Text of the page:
You have to believe the Spurs will be better on Sunday, and it’s difficult to think the Heat can be any more perfect. If we see THAT Dwyane Wade in Game 5, then don’t bother to plan around a river parade in the next week or so. But he hasn’t shown that he can produce that sort of effort with any regularity. His recent performance was shocking enough in itself, so to think he can duplicate that is something I’ll have to see to believe. I’m not saying it isn’t possible, but considerable evidence points to the contrary. The 85 points was the most Miami’s Big 3 has ever combined to score in a playoff game. If they can do that again, then give ‘em the trophy, because nobody’s going to stop that. I just doubt it happens twice in this series.

Both teams now have an extra day to rest and prepare, something that’s huge for Parker’s hamstring. The good news out of Thursday night’s loss was that he came out unscathed physically, just fatigued from the initial weakness of his strain. Which is to be expected. But it also gives the Spurs a chance to re-evaluate their game plan. Miami was all over the passing lanes in Game 4. And while that’s certainly something they’re known for, that doesn’t mean San Antonio isn’t capable of making the right chess moves.

I tend to give a great offense a slight advantage over a great defense, because with proper adjustment and game-planning, the offense will always be a step ahead of the defense. Not a large step, necessarily, but a step nonetheless. It will take exact timing, quick decisions, precise passing and some unexpected wrinkles to take advantage of the anticipatory Heat defense for the Spurs to attack the paint with regularity again. But if any team is capable of doing that, it’s this one.

And remember, neither of these teams lose back to back games. At least, that’s been the trend. The Heat haven’t done this since January, but the Spurs haven’t lost consecutive contests when the Big 3 play together since December. Miami was desperate last night, and now the pressure has moved San Antonio’s way. We’ll see what the response is.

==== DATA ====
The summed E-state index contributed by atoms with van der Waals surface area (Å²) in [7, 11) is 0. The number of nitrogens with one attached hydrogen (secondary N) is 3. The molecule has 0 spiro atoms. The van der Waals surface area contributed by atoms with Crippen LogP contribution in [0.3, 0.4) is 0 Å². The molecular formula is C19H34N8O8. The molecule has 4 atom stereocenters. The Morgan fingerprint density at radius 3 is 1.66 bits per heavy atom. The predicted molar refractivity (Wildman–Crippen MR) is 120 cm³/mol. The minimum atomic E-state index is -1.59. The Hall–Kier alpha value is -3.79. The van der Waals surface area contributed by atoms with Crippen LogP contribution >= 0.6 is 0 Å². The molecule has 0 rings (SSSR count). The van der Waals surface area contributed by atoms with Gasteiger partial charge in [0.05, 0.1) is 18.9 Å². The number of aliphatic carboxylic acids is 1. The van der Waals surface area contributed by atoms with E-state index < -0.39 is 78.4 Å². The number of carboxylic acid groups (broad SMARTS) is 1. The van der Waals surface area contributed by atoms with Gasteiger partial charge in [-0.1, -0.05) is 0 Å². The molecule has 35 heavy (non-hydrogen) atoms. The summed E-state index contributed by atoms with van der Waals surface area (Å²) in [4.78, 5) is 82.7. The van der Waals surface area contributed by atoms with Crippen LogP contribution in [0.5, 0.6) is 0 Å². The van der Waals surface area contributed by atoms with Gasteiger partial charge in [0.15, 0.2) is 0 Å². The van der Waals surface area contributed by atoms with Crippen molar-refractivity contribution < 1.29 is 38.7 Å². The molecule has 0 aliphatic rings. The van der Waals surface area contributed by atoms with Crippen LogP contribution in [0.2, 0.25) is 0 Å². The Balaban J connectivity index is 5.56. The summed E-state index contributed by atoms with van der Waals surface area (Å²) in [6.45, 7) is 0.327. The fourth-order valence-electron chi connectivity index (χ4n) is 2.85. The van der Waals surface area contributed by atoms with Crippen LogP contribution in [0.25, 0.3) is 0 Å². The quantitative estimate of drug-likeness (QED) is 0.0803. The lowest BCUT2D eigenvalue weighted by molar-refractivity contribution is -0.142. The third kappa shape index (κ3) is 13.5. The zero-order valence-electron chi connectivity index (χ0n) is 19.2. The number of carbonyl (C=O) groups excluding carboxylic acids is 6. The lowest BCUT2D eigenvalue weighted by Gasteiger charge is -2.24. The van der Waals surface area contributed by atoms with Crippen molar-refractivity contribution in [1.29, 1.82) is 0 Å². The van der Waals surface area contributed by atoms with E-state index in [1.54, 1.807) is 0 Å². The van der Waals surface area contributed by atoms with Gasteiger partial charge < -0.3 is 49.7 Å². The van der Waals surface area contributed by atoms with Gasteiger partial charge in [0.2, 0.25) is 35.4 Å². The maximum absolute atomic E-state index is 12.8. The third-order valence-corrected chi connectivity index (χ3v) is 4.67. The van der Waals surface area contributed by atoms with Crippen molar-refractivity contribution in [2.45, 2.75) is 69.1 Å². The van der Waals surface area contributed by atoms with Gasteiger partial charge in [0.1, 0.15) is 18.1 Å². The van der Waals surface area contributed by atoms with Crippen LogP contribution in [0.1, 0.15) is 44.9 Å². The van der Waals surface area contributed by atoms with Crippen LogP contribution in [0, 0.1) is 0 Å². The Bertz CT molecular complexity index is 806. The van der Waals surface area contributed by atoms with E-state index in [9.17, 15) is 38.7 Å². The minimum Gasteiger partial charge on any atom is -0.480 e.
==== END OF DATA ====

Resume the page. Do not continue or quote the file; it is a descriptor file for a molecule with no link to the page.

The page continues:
Against Miami, the Spurs are walking a fine line. If a momentary break in focus causes a free-fall they can’t overcome over the long haul, then San Antonio will have trouble recovering from the loss in Game 4. But this team has been there and done that. Surviving difficult situations is something upon which this franchise has built its legacy.

One they’re not yet done writing.

  • senorglory

    Poor splitter.

  • TunaDM

    Play some defense guys! Those championship years were molded from stellar defense. Manu, stop shooting the ball with more than 10 seconds on the time clock. Splitter, FREAKING PUMP FAKE! Tony, you da man, but you can’t do it on your own. Kawhi, stand tall big man, keep doing what you are doing! Tim, where is the off the glass 1 on 1 shot? Danny and Gary, take the shot, but if 2 points will get you a 8-10 point lead, don’t fire up a 3 without setting a play. C’mon Spurs! Show me the team you ARE!

  • TheFG21

    After one day I’ve cleared my mind of last game. MIA’s dominance felt brutal even more when we didn’t take advantage of that early ten point lead. Like I said before, I compare this Series w/ the GState series in the way of, when the Splash Brothers were hot, there wasn’t much you can do about it. BUT, the Spurs prevailed because they were the better TEAM and had the better system. After 4 games we adapted and shut them out 2 straight games finishing them on their own turf.

    I dont have any doubts that if we won tomorrow, we will win the Championship next Tuesday in the road. Lets stay positive and send all the good vibrance to our team!! In all, more to win a Championship for the sake of adding one to the record (a la Miami), they’re winning it for T.Duncan! Thats our X factor! The non material factor!

    GO! SPURS! GO!

  • Titletown99030507d

    You need to include Timmy’s TO’s as well. He surely isn’t playing HOF like. He might score a few points but he still making the same mistakes everyone is making. Start making a note of his mistakes, bad passes and rejections in game 5 and you’ll see what I mean. And if he doesn’t well then he’s earned his pay like he should.

  • Titletown99030507d

    Splitter isn’t pump faking because they won’t call a flippin foul even if they hack him. The ref’s are totally doing a number on him and I’m fokin tired of it.